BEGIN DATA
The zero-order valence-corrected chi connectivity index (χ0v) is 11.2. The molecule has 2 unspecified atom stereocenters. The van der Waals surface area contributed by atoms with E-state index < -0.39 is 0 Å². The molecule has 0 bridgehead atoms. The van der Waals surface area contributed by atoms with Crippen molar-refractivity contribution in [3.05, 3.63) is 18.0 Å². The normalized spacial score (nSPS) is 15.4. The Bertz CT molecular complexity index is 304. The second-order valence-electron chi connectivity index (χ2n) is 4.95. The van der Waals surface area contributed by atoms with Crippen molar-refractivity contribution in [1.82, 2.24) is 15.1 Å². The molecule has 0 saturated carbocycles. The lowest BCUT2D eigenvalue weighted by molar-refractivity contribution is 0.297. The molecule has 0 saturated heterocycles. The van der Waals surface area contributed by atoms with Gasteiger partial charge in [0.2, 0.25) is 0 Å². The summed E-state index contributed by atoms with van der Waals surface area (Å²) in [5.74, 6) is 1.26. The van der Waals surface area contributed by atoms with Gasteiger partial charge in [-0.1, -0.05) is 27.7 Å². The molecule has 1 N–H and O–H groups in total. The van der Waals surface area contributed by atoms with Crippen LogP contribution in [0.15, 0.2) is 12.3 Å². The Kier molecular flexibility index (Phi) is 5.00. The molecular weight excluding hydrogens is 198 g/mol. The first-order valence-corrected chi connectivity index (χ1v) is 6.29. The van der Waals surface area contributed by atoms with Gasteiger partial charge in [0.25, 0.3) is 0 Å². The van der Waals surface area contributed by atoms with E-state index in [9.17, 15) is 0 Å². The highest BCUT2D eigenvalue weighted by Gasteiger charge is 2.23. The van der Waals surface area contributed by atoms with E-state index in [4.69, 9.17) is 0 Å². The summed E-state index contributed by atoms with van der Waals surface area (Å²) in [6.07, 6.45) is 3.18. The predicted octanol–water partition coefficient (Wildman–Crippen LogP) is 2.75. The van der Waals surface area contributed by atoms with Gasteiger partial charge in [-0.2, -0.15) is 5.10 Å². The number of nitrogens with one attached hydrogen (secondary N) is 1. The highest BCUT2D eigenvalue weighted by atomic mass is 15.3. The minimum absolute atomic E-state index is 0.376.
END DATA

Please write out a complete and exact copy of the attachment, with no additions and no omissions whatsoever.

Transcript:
The zero-order valence-corrected chi connectivity index (χ0v) is 11.2. The molecule has 2 unspecified atom stereocenters. The van der Waals surface area contributed by atoms with E-state index < -0.39 is 0 Å². The molecule has 0 bridgehead atoms. The van der Waals surface area contributed by atoms with Crippen molar-refractivity contribution in [3.05, 3.63) is 18.0 Å². The normalized spacial score (nSPS) is 15.4. The Bertz CT molecular complexity index is 304. The second-order valence-electron chi connectivity index (χ2n) is 4.95. The van der Waals surface area contributed by atoms with Crippen molar-refractivity contribution in [1.82, 2.24) is 15.1 Å². The molecule has 0 saturated carbocycles. The lowest BCUT2D eigenvalue weighted by molar-refractivity contribution is 0.297. The molecule has 0 saturated heterocycles. The van der Waals surface area contributed by atoms with Gasteiger partial charge in [0.2, 0.25) is 0 Å². The summed E-state index contributed by atoms with van der Waals surface area (Å²) in [5.74, 6) is 1.26. The van der Waals surface area contributed by atoms with Gasteiger partial charge in [-0.1, -0.05) is 27.7 Å². The molecule has 1 N–H and O–H groups in total. The van der Waals surface area contributed by atoms with Crippen LogP contribution in [0.15, 0.2) is 12.3 Å². The Kier molecular flexibility index (Phi) is 5.00. The molecular weight excluding hydrogens is 198 g/mol. The first-order valence-corrected chi connectivity index (χ1v) is 6.29. The van der Waals surface area contributed by atoms with Gasteiger partial charge in [0.25, 0.3) is 0 Å². The van der Waals surface area contributed by atoms with E-state index in [9.17, 15) is 0 Å². The highest BCUT2D eigenvalue weighted by Gasteiger charge is 2.23. The van der Waals surface area contributed by atoms with E-state index in [4.69, 9.17) is 0 Å². The summed E-state index contributed by atoms with van der Waals surface area (Å²) in [6.07, 6.45) is 3.18. The predicted octanol–water partition coefficient (Wildman–Crippen LogP) is 2.75. The van der Waals surface area contributed by atoms with Gasteiger partial charge in [-0.2, -0.15) is 5.10 Å². The number of nitrogens with one attached hydrogen (secondary N) is 1. The highest BCUT2D eigenvalue weighted by atomic mass is 15.3. The minimum absolute atomic E-state index is 0.376.